4. Hal Foster (2004) “An Archival Impulse”

A brief note on the archive as a theme in contemporary art and an essay that I found useful reading in thinking around uses of Archives in artistic practice and how archives can provide inspiration for new work.

The art historian Hal Foster wrote an Essay in 2004 An Archival Impulse   considering  an practice he described as ‘an idiosyncratic probing into particular figures, objects, and events in modern art, philosophy and history’  (2004:03).  He described this as hardly new being active in both pre and post-war (WWII) and with a distinct character that could be considered a tendency in its own rightl How does it manifest? According to Foster

  • Archival artists seek to make historical information, often lost or displaced, physically present
  • They elaborate on the found image, object, and text
  • They favour the installation format to do so, frequently using its non-hierarchical spatiality to advantage.
  • They use familiar sources, drawn from the archives of mass culture, to ensure a legibility that can then be disturbed or detourné;, but they can be obscure, retrieved in a gesture of alternative knowledge or counter-memory.

In considering ‘obscure’ sources Foster notes that some of these archival samplings pushed postmodernist ‘complications’ of originality and authorship to an extreme and can be concerned more with an “anarchival impulse” – being drawn to obscure traces, ‘unfulfilled beginnings or incomplete projects’ that might offer points of departure again.

He also considers this work ‘archival’ as it not only draws on informal archives but produces them as well and in a way that ‘underscores the nature of all archival materials as found yet constructed, factual yet fictive, public yet private. This type of art also often uses a ‘quasi-archival’ logic to arrange materials and presents them in a similar architecture (Erik Kessel’s sculpture of photo albums in Arles comes very much to mind here as does Orhan Pamuk’s Museum of Innocence and Joan Fontcuberta’s exhibition of curiosities.)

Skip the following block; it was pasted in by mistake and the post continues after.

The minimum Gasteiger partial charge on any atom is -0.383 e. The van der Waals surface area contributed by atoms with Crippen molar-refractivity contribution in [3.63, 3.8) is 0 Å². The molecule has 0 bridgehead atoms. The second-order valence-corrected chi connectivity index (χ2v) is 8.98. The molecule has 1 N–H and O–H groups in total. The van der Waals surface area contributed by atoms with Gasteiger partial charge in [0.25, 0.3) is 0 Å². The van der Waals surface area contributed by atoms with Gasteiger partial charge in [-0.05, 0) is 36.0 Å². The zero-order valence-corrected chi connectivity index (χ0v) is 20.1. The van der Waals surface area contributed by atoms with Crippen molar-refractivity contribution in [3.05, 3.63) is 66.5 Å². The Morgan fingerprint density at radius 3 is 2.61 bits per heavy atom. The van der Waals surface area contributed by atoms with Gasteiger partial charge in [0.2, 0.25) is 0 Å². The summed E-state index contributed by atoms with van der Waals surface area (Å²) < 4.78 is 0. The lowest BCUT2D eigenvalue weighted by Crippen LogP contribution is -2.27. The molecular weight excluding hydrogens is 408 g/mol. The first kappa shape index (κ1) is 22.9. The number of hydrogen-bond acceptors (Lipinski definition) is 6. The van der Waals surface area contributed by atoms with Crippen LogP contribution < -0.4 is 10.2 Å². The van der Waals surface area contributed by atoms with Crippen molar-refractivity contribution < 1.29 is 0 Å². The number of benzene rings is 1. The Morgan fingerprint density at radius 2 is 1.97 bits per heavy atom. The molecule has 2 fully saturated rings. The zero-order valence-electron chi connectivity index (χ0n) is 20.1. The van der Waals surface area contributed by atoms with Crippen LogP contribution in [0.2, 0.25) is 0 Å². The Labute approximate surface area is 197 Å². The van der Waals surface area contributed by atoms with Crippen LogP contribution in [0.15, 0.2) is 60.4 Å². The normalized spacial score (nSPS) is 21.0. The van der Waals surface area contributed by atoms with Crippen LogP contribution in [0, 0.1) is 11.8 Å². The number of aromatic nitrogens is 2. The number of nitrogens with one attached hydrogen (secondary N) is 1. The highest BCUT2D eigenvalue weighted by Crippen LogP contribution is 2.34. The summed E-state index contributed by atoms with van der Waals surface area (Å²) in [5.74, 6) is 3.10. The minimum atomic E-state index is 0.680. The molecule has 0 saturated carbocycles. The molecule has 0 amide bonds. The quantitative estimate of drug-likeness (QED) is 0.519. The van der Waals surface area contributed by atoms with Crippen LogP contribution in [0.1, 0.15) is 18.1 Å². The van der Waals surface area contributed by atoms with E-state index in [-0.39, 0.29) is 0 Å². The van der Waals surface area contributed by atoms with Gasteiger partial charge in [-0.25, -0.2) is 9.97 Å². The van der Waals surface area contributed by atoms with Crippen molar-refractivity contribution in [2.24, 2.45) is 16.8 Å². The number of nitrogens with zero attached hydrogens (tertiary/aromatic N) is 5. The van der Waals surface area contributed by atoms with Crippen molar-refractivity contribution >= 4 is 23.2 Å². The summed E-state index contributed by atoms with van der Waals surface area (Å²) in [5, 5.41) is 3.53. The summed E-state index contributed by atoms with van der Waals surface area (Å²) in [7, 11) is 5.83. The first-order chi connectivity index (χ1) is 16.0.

Foster comments that archival art is rarely cynical in its intent, but wanting to engage the viewer and he provides interesting examples, including the work of Thomas Hirschhorn    (one of whose pieces was inspired by the spontaneous shrine produced at the spot in Paris where Princess Diana died) and Tacita Dean who based one of her short films Girl Stowaway (1994)  on a single photograph – of an Australian girl who, in 1928 stowed away on a ship bound for England. That one photograph set Dean off on her own journey through time, place and history and is mentioned here in an interview with Simon Schama. Foster writes of Dean “In a sense her archival work is an allegory of archival work – as sometimes melancholic, often vertiginous, always incomplete” (2004:12) and I find this idea so appealing.